By Dave Barton
By LP Hastings
By Sarah Bennett
By LP Hastings
By Jena Ardell
By Steve Lowery
By R. Scott Moxley
By Joel Beers
Mastering a Master
The Chance Theater’s take on Chekhov’s The Seagull manages the neat trick of remaining faithful without being overly reverential
Russian playwright Anton Chekhov is one of the pillars of modern Western drama, holding court in the same temple as such formidable names as Ibsen, O’Neil, Brecht and Pirandello.
But based on the Chance Theater’s production of his 1896 play The Seagull, his inclusion on that list might surprise those who associate the name Chekhov (or Chekov) more with the name of the navigator of a 23rd-century starship than with a late-19th-century Russian writer. Because there’s very little on the surface to suggest this isn’t just another play about a small group of people dealing with the frustrations, hang-ups, and assorted slings and arrows that come with sucking air on this planet.
Yet it’s the unassuming aspect of this production that makes it so refreshing. Every halfway-serious student of theater knows Chekhov’s name. It’s inescapable. A physician as well as a writer, Chekhov approached his prose and drama with the precision of a surgeon’s scalpel, revealing the psychological complexities and emotional maelstroms that lie within the souls of his characters. He’s considered the most human and kind of the major fathers of drama, injecting warmth and compassion into plays that are often fatalistic and foreboding. He’s in all the anthologies and textbooks. He’s an icon. And, as with most icons, he’s usually approached in the classroom with all the reverence of a Catholic High Mass. He and his plays are Important, Meaningful, Smart, Complicated and Complex.
Which is great if you’re writing an essay. The problem is, onstage, he’s also usually approached with all the reverence of a Catholic High Mass. That translates into Heavy, Droning, Dreary and Downright Boring.
Thankfully, there’s little of that in this two-and-a-half-hour production. Much of its freshness lies in Richard Nelson’s adaptation, which doesn’t exactly update Chekhov’s 1896 play, but does juice up the language and focal interest just enough to make it feel wholly resonant.
The setting and subject matter are unchanged: Madame Trepleva, a fairly successful actress from the big city, arrives for a visit at her brother’s country estate, with her current man-toy, Trigorin, also a relatively successful, if somewhat emasculated, writer, in tow. In an effort to impress said actress, her son, Konstantin, has written a play starring Nina, the young woman he adores. But the play, a freeform experiment, bombs terribly, triggering the Big Idea that this play is about: How existential frustration manifests itself in the economic and emotional frustrations of its characters.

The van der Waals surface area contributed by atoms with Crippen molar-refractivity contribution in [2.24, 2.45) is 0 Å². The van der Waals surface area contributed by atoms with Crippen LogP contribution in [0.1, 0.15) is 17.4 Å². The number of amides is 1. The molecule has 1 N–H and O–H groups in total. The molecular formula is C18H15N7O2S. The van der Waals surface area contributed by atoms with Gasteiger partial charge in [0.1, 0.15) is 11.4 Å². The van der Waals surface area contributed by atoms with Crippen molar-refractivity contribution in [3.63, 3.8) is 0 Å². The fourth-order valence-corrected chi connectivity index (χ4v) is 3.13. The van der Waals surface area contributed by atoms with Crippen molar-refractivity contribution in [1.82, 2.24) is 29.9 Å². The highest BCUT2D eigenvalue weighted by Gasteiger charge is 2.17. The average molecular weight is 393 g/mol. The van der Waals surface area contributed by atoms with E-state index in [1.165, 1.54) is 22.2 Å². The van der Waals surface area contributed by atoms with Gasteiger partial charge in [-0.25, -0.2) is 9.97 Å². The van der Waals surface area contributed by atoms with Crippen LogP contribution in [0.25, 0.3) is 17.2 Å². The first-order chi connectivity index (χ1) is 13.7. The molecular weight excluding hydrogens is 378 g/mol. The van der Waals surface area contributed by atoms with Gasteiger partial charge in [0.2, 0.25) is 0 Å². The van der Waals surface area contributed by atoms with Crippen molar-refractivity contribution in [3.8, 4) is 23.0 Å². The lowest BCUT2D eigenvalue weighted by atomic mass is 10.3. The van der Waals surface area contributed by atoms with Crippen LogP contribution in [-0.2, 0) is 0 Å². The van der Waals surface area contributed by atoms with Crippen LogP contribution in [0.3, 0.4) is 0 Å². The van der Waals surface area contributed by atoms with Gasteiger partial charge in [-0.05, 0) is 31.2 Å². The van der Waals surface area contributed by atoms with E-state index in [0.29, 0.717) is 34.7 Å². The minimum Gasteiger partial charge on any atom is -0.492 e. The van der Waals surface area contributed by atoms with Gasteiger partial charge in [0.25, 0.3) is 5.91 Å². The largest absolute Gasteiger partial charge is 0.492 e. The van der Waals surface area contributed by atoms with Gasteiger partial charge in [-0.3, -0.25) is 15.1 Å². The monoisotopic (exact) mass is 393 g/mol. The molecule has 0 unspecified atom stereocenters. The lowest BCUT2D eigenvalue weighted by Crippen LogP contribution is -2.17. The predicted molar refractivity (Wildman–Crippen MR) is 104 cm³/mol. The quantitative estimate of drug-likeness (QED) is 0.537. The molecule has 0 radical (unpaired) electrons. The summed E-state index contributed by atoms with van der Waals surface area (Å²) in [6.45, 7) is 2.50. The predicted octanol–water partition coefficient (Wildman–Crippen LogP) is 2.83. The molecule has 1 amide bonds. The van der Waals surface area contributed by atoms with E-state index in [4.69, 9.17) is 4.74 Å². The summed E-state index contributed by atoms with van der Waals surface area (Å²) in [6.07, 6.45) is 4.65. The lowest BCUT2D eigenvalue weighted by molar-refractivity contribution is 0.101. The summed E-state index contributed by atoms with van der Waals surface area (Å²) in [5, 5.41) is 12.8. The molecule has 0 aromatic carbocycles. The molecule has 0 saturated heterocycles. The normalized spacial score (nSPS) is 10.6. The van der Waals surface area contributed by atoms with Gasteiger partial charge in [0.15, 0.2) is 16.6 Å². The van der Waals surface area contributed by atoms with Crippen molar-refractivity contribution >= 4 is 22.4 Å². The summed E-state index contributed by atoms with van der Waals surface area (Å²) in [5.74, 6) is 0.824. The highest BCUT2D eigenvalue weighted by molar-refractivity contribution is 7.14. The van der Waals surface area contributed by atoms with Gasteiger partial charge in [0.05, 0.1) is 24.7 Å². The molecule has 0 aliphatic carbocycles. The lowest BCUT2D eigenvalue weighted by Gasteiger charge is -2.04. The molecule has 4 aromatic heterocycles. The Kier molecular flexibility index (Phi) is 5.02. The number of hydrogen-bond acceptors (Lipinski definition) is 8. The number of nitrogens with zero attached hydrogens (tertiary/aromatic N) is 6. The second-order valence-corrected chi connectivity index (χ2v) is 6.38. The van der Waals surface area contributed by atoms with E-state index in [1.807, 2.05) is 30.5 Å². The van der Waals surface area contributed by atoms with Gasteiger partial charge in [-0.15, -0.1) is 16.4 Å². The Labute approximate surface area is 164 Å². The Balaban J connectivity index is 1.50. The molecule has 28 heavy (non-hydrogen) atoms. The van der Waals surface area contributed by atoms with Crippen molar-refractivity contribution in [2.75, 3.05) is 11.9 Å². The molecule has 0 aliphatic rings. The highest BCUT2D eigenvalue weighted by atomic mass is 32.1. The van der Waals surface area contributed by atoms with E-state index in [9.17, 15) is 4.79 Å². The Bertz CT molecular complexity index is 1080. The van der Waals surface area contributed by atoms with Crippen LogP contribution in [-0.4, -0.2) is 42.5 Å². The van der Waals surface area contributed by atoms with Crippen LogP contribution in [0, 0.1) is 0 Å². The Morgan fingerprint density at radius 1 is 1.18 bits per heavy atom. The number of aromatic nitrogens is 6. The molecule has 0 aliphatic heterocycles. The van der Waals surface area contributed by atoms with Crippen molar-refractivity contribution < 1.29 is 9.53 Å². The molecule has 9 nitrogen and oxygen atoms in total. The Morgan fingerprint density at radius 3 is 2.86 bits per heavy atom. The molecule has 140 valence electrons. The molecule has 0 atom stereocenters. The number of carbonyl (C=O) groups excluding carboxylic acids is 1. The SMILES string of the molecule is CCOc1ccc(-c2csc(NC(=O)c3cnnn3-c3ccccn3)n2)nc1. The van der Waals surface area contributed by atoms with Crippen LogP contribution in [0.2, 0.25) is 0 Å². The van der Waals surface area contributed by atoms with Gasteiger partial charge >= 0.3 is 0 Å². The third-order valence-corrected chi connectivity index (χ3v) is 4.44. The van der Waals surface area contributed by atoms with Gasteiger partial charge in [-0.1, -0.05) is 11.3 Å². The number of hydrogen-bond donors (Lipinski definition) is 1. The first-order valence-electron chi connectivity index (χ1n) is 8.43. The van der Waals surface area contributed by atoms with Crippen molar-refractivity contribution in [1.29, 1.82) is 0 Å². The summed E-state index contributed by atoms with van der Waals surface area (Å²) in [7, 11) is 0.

It’s often said that not a lot happens in Chekhov, and that’s true. His plays are about the words unsaid, the motivations unspoken. They’re character-driven rather than plot-driven. Director Tony Vezner knows this, and he allows his actors to infuse their characters with quirks, tics and embellishments that make them feel like anything but museum pieces.
The most noticeable example is Melanie’s Gable’s spirited portrayal of Masha, a depressed borderline alcoholic fatally in love with Konstantin. Usually a minor, if not altogether forgettable character in TheSeagull, Gable steals nearly every scene she’s in, somehow wringing laughs from even the most apparently unfunny situations.
The rest of the 12-person cast (it’s a Russian play, for crissake!), while not quite as lively as Gable, certainly plays Chekhov less as a serious writer wrestling with important ideas than as a playwright writing about real people. Instead of undermining Chekhov’s psychological leanings, that collective approach underscores them. When uninteresting, cardboard characters whine, bitch and moan about their sorry lots in life, it’s easy to tune them out; when it’s real people onstage doing so, it feels far more urgent and compelling.
The fact these characters seem to live in real time makes their struggles far more believable, resulting in a much more satisfying—and funny—experience than your standard Chekhov production.
This success is a credit to both the Chance and to the playwright. Much like the master who supplied the words, this production works relentlessly without ever seeming to break a sweat. That’s a subtle—and quite difficult—feat to accomplish, whether on the page or on the stage.
The Seagull at the Chance Theater, 5552 E. La Palma Ave., Anaheim, (714) 777-3033; www.chancetheater.com. Fri.-Sat., 8 p.m.; Sun., 2 & 7 p.m. Through Oct. 25. $22-$35.